December 26, 2013, 12:25 PM — Is Linux Mint the most popular distro?
I bumped into a very interesting article about Linux Mint from back in May. It covers the history of Linux Mint, and it got me wondering if Linux Mint has become the most popular Linux distro.
For many, Linux Mint is the last bastion of non-commercialised Linux; an environment whereby they can still enjoy the pleasures of the desktop, without having to follow the trend of living in a tabletised world.
For others, Mint has become the very best example of what a Linux desktop should be: fast, easy, pleasing to the eye, useful and productive. Others, still, see Mint as the ideal desktop for Windows refugees, or those who are trying out Linux for the first time, and want an operating system that essentially works 'out of the box', playing any number of media files from a variety of sources.
Image credit: Tech Radar
Hat Tip: Reddit Linux
Who knew when Linux Mint started out that it would give Ubuntu itself a run for its money? The article notes the negative reaction to Ubuntu's Unity desktop, and the many dissatisfied Ubuntu users that switched to Linux Mint.
Think I'm kidding about that? Take a look at the screenshot below from DistroWatch's rankings. Linux Mint is listed in the number one spot, beating out Ubuntu itself. I know a number of people who abandoned Ubuntu immediately when Unity was released, and they haven't looked back since switching to Linux Mint.
Do you think that Linux Mint has become the most popular desktop distro? What makes it so attractive to so many people? Tell me in the comments below.
Using iTunes with Ubuntu
The NY Times had a Q&A about using iTunes with Ubuntu.
Q. I have an iPad 2. Can I install iTunes on my laptop if it’s running Ubuntu Linux?
A. Apple does not offer a version of its iTunes media-management software specifically for the Linux operating system. Depending on what you want to do, though, you may not need iTunes to manage and sync the data on the iPad.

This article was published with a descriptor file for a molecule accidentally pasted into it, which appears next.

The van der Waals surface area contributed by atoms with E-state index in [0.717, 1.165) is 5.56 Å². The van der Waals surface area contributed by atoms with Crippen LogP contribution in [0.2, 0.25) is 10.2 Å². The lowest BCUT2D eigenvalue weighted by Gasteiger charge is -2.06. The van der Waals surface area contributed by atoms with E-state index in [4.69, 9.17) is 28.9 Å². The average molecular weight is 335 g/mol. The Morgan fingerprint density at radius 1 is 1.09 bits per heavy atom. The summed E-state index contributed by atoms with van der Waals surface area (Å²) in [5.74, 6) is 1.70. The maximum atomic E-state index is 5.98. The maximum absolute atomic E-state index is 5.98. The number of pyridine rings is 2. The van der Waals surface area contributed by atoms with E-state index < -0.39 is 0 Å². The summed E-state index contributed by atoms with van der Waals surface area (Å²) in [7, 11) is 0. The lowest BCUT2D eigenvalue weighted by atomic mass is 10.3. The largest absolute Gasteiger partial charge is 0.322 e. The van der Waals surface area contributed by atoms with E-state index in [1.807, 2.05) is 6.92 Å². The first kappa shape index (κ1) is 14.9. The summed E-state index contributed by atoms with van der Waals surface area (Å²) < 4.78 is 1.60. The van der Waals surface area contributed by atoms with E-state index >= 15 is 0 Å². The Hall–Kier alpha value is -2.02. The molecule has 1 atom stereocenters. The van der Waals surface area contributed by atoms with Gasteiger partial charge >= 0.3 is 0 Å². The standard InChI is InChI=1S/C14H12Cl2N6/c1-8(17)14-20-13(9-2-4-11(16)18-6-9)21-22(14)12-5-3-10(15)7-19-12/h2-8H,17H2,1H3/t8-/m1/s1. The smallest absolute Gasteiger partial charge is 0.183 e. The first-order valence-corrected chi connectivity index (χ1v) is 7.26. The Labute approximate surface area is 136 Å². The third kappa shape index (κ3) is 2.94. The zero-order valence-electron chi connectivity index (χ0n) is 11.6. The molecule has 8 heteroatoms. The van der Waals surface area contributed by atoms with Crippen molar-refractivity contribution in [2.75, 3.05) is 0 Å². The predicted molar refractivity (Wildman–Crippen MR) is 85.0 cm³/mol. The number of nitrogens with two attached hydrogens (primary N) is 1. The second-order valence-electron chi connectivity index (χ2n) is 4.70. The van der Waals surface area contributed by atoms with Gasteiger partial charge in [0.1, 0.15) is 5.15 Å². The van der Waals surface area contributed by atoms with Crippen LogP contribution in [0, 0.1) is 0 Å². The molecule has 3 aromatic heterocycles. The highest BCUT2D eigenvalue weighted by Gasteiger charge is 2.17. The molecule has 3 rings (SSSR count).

Some determined users have coaxed the Windows version of iTunes to run on Linux with compatibility software like Wine (www.winehq.org) and PlayOn (www.playonlinux.com). This approach may take tinkering, technical fiddling and patience to get results, but you can find online forums and advice around the web.
I'm not sure, frankly, how many Linux users would want to use iTunes on their systems. But the NY Times article contains some helpful links to get you started if you are interested in doing so.
The PlayStation 4 uses FreeBSD kernel
Phoronix is reporting that the PlayStation 4 does, in fact, use the FreeBSD kernel.
However, for those that missed it, this Sony Computer Entertainment page mentions all of the open-source software used by the production PlayStation 4. On that web-page, the FreeBSD Kernel is listed along with some of the other FreeBSD software components.
Other open-source software worth mentioning that's used in the PlayStation 4 is the Cairo library, eglib, libcompiler-rt, libcxxrt, libjpeg-turbo, Lua, Mono VM & Class Libraries, the Pixman renderering library, and WebKit.
I gave up on console gaming years ago, but I still found it interesting that Sony is using FreeBSD and some other open source software. I guess they're smart enough to know where to go to get the good stuff for their gaming systems.
What's your take on all this? Tell me in the comments below.